France’s Laval is home to Henri Julien Félix Rousseau’s birthplace. Rousseau is regarded as one of the leading representatives of the naïve creative movement, exemplified by his creations’ spontaneity and simplicity. Midway through the 1880s, Rousseau gained notoriety in the Parisian art world when his work was displayed in the Hall of Independents, along with other notable post-impressionist painters, including Paul Signac and Paul Gauguin.
He was unable to receive academic art training because of his lowly background. He managed to develop his gift without receiving any formal training, but just with dedication and work. He was an arbitrary employee before dedicating himself entirely to painting. The War, The Snake Charmer, and The Sleeping Gypsy are three of his best-known compositions.
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The Artistry of Rousseau
In the meantime, Rousseau started painting in his own time. However, he never received a formal education in art; instead, he learned through copying works of art in Parisian art museums and by doing sketches in the town’s nature reserves and popular science museums.
Rousseau developed a unique style, maybe because he had not pursued art by any set curriculum or under the guidance of any master. Since he had not studied anatomy or perspective, his landscapes and sceneries frequently had a youthful or “naive” look; their vibrant colors, unclear spaces, unrealistic scale, and theatrical tension gave them a dreamy quality. In addition, Rousseau occasionally included aspects into his ideas that were influenced by artworks he had seen in museums or photographs he had encountered in books.
Rousseau was allowed to present his work at yearly shows arranged by the Société des Artistes Indépendants despite the fact that his art was neither appreciated nor understood by Paris’s traditional, official art world. From 1886 to the conclusion of his life, he contributed pieces to these public exhibitions. Established painters like Pissarro and Signac applauded his clear, passionate commitment to his particular style after viewing and appreciating his work.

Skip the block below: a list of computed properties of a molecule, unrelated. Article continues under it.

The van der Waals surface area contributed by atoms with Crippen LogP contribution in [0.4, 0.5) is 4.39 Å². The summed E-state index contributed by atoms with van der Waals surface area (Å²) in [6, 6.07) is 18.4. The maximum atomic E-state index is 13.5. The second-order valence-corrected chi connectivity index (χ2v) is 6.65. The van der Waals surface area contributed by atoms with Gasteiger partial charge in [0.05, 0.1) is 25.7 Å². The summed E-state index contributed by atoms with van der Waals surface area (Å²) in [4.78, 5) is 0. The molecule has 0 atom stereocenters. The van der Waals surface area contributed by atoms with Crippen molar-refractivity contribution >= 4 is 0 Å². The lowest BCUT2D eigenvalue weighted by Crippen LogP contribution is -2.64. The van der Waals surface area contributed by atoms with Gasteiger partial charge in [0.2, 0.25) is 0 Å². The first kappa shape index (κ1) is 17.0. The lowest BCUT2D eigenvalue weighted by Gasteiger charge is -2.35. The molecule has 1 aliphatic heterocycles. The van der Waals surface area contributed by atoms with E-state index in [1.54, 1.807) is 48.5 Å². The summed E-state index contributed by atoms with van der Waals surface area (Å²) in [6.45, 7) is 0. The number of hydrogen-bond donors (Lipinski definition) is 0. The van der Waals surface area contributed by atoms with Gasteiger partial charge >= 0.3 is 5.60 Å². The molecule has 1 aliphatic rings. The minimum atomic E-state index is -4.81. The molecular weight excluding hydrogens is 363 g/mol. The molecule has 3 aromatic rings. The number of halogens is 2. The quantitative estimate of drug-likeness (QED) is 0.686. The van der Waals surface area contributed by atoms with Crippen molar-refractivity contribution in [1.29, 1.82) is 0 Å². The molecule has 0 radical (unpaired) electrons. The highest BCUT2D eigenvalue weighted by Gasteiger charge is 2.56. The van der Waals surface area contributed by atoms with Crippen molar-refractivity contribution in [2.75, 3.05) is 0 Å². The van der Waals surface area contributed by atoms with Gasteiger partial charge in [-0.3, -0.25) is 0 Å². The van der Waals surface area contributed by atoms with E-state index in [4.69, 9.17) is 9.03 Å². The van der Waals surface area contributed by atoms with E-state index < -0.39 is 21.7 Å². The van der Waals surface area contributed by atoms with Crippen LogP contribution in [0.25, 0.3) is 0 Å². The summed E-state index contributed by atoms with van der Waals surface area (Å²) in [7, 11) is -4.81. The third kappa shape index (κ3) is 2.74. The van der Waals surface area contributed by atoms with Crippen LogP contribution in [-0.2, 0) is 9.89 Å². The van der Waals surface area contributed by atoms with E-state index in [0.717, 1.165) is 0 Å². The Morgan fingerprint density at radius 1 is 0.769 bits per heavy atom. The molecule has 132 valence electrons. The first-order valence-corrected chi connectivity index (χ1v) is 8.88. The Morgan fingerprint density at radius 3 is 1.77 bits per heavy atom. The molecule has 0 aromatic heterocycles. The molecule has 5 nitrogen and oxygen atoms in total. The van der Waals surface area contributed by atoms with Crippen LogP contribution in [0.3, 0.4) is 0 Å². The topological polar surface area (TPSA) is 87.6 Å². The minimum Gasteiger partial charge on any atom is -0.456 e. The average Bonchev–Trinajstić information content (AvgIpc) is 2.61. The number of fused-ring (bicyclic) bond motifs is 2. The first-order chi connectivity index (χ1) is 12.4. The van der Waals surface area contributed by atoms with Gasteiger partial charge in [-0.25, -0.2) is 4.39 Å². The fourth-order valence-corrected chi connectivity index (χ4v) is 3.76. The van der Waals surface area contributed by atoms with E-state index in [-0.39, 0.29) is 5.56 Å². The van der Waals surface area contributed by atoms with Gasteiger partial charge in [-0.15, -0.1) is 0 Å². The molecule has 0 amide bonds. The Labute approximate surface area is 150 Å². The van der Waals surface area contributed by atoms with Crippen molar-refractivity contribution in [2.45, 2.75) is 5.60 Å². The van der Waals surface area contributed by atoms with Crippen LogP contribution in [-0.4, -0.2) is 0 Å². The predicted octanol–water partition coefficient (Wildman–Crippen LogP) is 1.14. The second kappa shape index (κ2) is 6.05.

His background and early works of art
He started painting and drawing towards the conclusion of the 1870s, later came into touch with the Parisian cultural scene, and attracted the interest of certain post-impressionist painters. His earliest known piece, The Carnival of Animals, which was displayed in 1886, demonstrates the influence of scholastic painting and its meticulous portrayal through vivid colors and muted tones.
One of the unique traits of Rousseau’s works is how the colors are used. He resigned from his job in the 1890s to concentrate on his creative output; by then, his work had come under criticism. However, with the publishing of several works in which the “naïve style” is represented, he started to attract the public’s attention as well as that of the impressionist and post-impressionist painters.